‘But’, as Stanhope rightly points out in his liner notes, ‘spotting flaws (which may be the absence of flaws) is not the point.’ Rather, he has done the composers and us listeners a terrific service, which is to be able to hear works, in a form that closely matches the composer’s imagined results, which sadly have little prospect of being programmed. We shall pass over the question of whether excluding unfamiliar works from programming actually helps an orchestra’s bottom line. Suffice it to say, though, that a work like the Marshall-Hall Symphony would hardly scare the horses. Or even a Great Performers series audience. Dating from 1892 – the year Marshall-Hall became the first Ormond Professor at the new Melbourne Conservatorium – the Symphony is a perfectly honourable addition to the Romantic repertory. Spotting influences is not the point either, but suffice it to say that the piece is by turns Mendelssohnian, Brucknerian or Wagnerian, its three movements solidly built on the classical symphonic design revived recently by Brahms.

A century on, Peter Tahourdin, another symphonist associated with the Melbourne Con, produced, but never lived to hear, his Fifth Symphony. I have written about Tahourdin here before, noting the essentially humanist nature of his enterprise and the importance he placed on the craft of composition. Stanhope’s rendition serves the music better, I think, than recordings of Tahourdin’s orchestral music have in the past. There is considerable beauty in Tahourdin’s orchestration, which is captured well here. His music also features rigorous and often highly angular counterpoint – the sort of writing, for strings in particular, that requires diligent rehearsal for spans of time not often available to orchestras today. For Stanhope’s virtual musicians this of course is a walk in the park, and this gives Tahourdin’s musical argument inelegant strength.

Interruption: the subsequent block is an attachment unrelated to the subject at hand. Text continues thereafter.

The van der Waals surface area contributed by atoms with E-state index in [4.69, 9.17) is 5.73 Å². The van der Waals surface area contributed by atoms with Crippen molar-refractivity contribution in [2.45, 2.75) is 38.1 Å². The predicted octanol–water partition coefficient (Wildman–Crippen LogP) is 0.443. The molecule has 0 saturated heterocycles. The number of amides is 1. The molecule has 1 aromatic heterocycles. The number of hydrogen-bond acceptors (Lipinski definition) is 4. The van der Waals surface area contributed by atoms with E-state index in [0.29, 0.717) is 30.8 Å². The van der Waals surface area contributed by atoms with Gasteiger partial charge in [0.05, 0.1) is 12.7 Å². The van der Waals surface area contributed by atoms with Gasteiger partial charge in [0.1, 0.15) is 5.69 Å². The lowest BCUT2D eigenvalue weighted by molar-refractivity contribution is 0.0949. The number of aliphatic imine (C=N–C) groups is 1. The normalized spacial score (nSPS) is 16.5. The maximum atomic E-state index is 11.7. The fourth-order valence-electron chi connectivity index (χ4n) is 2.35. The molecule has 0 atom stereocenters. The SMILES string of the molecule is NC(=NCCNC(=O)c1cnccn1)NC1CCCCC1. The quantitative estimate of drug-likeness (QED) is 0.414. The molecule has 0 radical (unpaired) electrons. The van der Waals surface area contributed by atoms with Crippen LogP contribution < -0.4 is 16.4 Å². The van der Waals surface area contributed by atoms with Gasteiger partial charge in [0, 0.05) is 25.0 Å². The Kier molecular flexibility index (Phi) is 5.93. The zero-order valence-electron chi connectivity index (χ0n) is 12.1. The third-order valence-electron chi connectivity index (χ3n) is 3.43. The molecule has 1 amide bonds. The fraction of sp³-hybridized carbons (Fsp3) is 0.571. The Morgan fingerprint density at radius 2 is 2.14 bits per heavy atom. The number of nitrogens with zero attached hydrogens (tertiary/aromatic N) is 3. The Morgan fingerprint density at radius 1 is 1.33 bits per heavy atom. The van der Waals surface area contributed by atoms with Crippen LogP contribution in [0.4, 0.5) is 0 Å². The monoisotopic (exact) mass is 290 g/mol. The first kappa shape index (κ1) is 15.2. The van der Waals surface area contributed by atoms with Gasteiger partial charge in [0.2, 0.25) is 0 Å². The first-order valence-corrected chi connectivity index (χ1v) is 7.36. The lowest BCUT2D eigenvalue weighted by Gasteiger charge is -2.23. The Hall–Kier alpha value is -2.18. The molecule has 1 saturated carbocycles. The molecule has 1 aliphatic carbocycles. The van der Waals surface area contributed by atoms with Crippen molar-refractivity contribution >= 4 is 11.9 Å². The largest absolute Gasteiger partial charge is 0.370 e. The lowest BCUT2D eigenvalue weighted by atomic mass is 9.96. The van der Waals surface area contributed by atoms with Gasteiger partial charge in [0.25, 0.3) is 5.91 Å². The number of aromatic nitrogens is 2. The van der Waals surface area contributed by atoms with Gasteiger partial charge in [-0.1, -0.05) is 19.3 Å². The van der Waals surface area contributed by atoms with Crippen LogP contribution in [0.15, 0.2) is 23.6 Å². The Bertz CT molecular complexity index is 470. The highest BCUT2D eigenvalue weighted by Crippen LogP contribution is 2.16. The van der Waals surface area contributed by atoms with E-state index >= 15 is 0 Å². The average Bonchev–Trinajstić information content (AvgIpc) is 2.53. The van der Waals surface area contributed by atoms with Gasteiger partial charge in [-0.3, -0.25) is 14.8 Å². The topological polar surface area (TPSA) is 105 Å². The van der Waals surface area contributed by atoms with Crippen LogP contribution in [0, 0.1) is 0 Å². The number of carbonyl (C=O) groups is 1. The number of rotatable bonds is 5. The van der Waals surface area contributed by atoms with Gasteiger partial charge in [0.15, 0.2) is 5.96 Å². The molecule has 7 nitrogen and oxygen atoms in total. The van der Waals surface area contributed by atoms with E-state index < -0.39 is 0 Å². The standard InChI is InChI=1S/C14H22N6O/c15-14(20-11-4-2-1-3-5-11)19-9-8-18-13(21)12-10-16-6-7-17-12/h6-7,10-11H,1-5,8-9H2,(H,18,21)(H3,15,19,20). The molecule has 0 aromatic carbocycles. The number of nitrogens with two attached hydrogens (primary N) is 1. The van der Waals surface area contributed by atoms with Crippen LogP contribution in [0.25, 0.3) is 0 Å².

David Morgan’s 13th Symphony is in a classical four-movement shape, and derives its character from a number of musical and literary antecedents to which he gives loving attention. His opening movement, based on fanfares for a 1950 production of King Lear and a more recent response to a Greek-inspired work of Kerry Greenwood, displays an idiom steeped in traditional tonal harmony. Morgan frequently uses block scoring, and as I have noted, it seems that some sounds work better than others in this rendition, so it occasionally recalls an organ transcription. The English pastoral slow movement is attractively coloured and contains a hint of real violence at its close. The ‘scherzo’ is based on the bounding rhythms of Pérotin’s organa from the 12th century; given instrumental form, the music begins to sound rather more like Grainger riffing on a folksong, energetic and colourful but not a bit holy. The brooding start to the finale, based on an original ground, and the introduction of fourths- based harmony suggest the world of Bartók, and the punctuating tubular bell flourishes work very well, though the movement could be a little longer, for my money, to really anchor the piece.

Stanhope insists he’s not aiming to replace human orchestras, though once Skynet has become self-aware who knows what will happen. For now though, I welcome the opportunity to hear Stanhope’s versions, put together with such great diligence and musical intelligence, of music that deserves to be better known.
© Gordon Kerry
Loudmouth June 2018

< TP254   TP255   TP256 >
 TP (1-901)



site design by carl vine